The basic assumption with 12-Step groups is that you attend those meetings for the rest of your life. Even if that is the right thing to do, how realistic do you suppose that is?
SMART Recovery®, on the other hand, recognizes that at some point treatment has to stop. It’s just the way things are. Professional counseling these days is centered around brief therapies that are really not supposed to last for more than six months.
If you’re seeing the same therapist five years later, you really have to ask yourself if any work is actually being done. Wouldn’t the same thing be true with support groups?
Finally, the concept of “powerlessness” is problematic for many. It’s also a HUGE part of the 12–Step philosophy. We have to admit that we are powerless. Only then can we admit we need help. That’s true, but the problem is that people tend to use powerlessness as an excuse for all sorts of things, including relapse.
SMART Recovery® advocates self-reliance, which is the cornerstone of any modern treatment modality. If we are to get better, we will need to lean on others at first, but eventually, we are going to have to lead our own lives. In addition to this being a more realistic way of looking at things, it also has the benefit of being true.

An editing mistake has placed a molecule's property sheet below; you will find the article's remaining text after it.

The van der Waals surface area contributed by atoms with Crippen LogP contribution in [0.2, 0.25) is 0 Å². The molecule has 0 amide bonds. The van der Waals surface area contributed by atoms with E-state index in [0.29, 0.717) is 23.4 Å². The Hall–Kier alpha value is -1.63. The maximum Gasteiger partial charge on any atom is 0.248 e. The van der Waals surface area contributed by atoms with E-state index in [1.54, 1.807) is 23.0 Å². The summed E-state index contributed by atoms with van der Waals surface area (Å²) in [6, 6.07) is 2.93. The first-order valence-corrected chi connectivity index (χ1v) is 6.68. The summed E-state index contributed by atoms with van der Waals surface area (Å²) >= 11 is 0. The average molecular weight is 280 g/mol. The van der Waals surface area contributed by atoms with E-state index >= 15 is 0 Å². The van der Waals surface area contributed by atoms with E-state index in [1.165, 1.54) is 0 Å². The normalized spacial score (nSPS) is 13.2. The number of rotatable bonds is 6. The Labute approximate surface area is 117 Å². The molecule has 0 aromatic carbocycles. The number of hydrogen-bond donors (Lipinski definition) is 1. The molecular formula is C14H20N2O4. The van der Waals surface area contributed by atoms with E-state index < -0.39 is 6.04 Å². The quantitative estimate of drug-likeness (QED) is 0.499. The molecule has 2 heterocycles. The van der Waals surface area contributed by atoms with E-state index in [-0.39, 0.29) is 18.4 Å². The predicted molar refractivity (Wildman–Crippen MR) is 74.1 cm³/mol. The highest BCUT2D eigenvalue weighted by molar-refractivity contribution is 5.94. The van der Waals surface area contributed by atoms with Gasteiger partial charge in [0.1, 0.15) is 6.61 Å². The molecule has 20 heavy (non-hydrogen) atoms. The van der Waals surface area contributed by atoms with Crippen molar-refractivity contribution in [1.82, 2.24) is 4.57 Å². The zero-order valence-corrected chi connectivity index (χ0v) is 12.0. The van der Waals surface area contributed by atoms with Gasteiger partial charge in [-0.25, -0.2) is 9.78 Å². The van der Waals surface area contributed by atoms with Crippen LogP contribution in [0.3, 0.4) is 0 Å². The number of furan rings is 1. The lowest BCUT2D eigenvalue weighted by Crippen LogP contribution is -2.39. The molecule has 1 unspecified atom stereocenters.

In 2005, I went to rehab for drug addiction. I also started attending Narcotics Anonymous. I’ve worked the 12 Steps. I’ve had a sponsor and I’ve sponsored others. These days I’m a licensed substance abuse counselor, so I have the benefit of both personal and professional experience. Here’s what I have learned:
Recovery is holistic in nature. It is far more complicated than just not using. It’s about mental and physical health. It’s about setting goals and achieving them. It’s about avoiding toxic people and relationships. It’s about diet. It’s about spirituality and service. It’s about finding a job that you love and a partner that you adore. It’s about prayer and sacrifice and education and practice.
But mostly, it’s about connection — connection to others, connection to our world, connection to ourselves. People who are connected to the world in which they live tend to be more mentally healthy than those who live in isolation. Those who are mentally healthy tend not to become addicted to drugs and alcohol.
If you struggle with addiction, take a long, hard look at how you relate to your world and have the courage to make changes where needed. We do recover, but only if we have the willingness to do what we must to make it happen.
To learn more about SMART Recovery, visit their website. If you’d like to learn how to give up drinking on your own, go here to learn more about Alcohol-Free Forever. And you can also get sober with the help of an online counselor if you’re looking for more a more convenient option. I recommend and use BetterHelp.
What do you think? Please leave a comment below.